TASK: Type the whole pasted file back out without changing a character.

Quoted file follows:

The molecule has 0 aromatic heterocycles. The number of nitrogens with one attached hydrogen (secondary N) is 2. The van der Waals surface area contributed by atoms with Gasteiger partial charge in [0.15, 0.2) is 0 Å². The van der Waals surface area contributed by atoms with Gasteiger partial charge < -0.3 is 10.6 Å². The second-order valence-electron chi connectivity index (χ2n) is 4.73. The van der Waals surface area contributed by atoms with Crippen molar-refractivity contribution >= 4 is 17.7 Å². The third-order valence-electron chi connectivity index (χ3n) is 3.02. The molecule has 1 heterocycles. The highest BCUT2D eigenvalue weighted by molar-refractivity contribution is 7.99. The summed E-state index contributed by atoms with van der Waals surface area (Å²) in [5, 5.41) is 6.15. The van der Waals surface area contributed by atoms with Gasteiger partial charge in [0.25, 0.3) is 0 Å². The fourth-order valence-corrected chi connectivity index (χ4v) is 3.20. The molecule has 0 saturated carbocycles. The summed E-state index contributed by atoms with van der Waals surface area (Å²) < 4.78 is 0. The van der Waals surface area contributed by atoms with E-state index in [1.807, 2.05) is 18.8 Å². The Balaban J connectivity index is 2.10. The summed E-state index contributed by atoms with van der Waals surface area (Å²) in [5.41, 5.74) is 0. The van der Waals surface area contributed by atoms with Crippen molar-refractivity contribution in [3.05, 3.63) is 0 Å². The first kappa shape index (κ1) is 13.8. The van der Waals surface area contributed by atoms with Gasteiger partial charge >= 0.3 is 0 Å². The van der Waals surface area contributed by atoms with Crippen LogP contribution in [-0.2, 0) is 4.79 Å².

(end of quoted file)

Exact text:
The molecule has 0 aromatic heterocycles. The number of nitrogens with one attached hydrogen (secondary N) is 2. The van der Waals surface area contributed by atoms with Gasteiger partial charge in [0.15, 0.2) is 0 Å². The van der Waals surface area contributed by atoms with Gasteiger partial charge < -0.3 is 10.6 Å². The second-order valence-electron chi connectivity index (χ2n) is 4.73. The van der Waals surface area contributed by atoms with Crippen molar-refractivity contribution >= 4 is 17.7 Å². The third-order valence-electron chi connectivity index (χ3n) is 3.02. The molecule has 1 heterocycles. The highest BCUT2D eigenvalue weighted by molar-refractivity contribution is 7.99. The summed E-state index contributed by atoms with van der Waals surface area (Å²) in [5, 5.41) is 6.15. The van der Waals surface area contributed by atoms with Gasteiger partial charge in [0.25, 0.3) is 0 Å². The fourth-order valence-corrected chi connectivity index (χ4v) is 3.20. The molecule has 0 saturated carbocycles. The summed E-state index contributed by atoms with van der Waals surface area (Å²) < 4.78 is 0. The van der Waals surface area contributed by atoms with E-state index in [1.807, 2.05) is 18.8 Å². The Balaban J connectivity index is 2.10. The summed E-state index contributed by atoms with van der Waals surface area (Å²) in [5.41, 5.74) is 0. The van der Waals surface area contributed by atoms with Crippen molar-refractivity contribution in [3.05, 3.63) is 0 Å². The first kappa shape index (κ1) is 13.8. The van der Waals surface area contributed by atoms with Gasteiger partial charge >= 0.3 is 0 Å². The van der Waals surface area contributed by atoms with Crippen LogP contribution in [-0.2, 0) is 4.79 Å².